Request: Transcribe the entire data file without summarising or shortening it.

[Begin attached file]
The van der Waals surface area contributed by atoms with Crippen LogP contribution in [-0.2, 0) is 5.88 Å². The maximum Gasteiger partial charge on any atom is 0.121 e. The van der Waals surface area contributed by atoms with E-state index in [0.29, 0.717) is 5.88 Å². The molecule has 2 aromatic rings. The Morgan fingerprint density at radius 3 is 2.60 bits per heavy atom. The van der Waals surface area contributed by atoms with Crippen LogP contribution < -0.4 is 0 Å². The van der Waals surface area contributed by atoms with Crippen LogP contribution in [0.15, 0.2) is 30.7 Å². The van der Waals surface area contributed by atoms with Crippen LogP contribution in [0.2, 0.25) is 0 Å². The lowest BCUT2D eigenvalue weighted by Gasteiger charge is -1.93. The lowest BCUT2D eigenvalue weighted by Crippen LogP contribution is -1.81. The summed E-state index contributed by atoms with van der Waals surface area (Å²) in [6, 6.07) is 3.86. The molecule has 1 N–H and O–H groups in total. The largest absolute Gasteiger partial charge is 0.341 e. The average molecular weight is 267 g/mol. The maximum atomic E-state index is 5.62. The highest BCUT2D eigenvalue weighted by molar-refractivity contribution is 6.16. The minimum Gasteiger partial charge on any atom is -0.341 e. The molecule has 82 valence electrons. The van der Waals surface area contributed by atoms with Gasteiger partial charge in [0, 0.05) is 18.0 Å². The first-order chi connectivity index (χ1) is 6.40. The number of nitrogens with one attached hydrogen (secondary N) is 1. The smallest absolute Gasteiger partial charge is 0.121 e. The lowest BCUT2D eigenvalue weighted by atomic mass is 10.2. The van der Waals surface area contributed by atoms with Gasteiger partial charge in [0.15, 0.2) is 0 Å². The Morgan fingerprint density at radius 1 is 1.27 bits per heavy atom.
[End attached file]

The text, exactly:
The van der Waals surface area contributed by atoms with Crippen LogP contribution in [-0.2, 0) is 5.88 Å². The maximum Gasteiger partial charge on any atom is 0.121 e. The van der Waals surface area contributed by atoms with E-state index in [0.29, 0.717) is 5.88 Å². The molecule has 2 aromatic rings. The Morgan fingerprint density at radius 3 is 2.60 bits per heavy atom. The van der Waals surface area contributed by atoms with Crippen LogP contribution < -0.4 is 0 Å². The van der Waals surface area contributed by atoms with Crippen LogP contribution in [0.15, 0.2) is 30.7 Å². The van der Waals surface area contributed by atoms with Crippen LogP contribution in [0.2, 0.25) is 0 Å². The lowest BCUT2D eigenvalue weighted by Gasteiger charge is -1.93. The lowest BCUT2D eigenvalue weighted by Crippen LogP contribution is -1.81. The summed E-state index contributed by atoms with van der Waals surface area (Å²) in [6, 6.07) is 3.86. The molecule has 1 N–H and O–H groups in total. The largest absolute Gasteiger partial charge is 0.341 e. The average molecular weight is 267 g/mol. The maximum atomic E-state index is 5.62. The highest BCUT2D eigenvalue weighted by molar-refractivity contribution is 6.16. The minimum Gasteiger partial charge on any atom is -0.341 e. The molecule has 82 valence electrons. The van der Waals surface area contributed by atoms with Gasteiger partial charge in [0, 0.05) is 18.0 Å². The first-order chi connectivity index (χ1) is 6.40. The number of nitrogens with one attached hydrogen (secondary N) is 1. The smallest absolute Gasteiger partial charge is 0.121 e. The lowest BCUT2D eigenvalue weighted by atomic mass is 10.2. The van der Waals surface area contributed by atoms with Gasteiger partial charge in [0.15, 0.2) is 0 Å². The Morgan fingerprint density at radius 1 is 1.27 bits per heavy atom.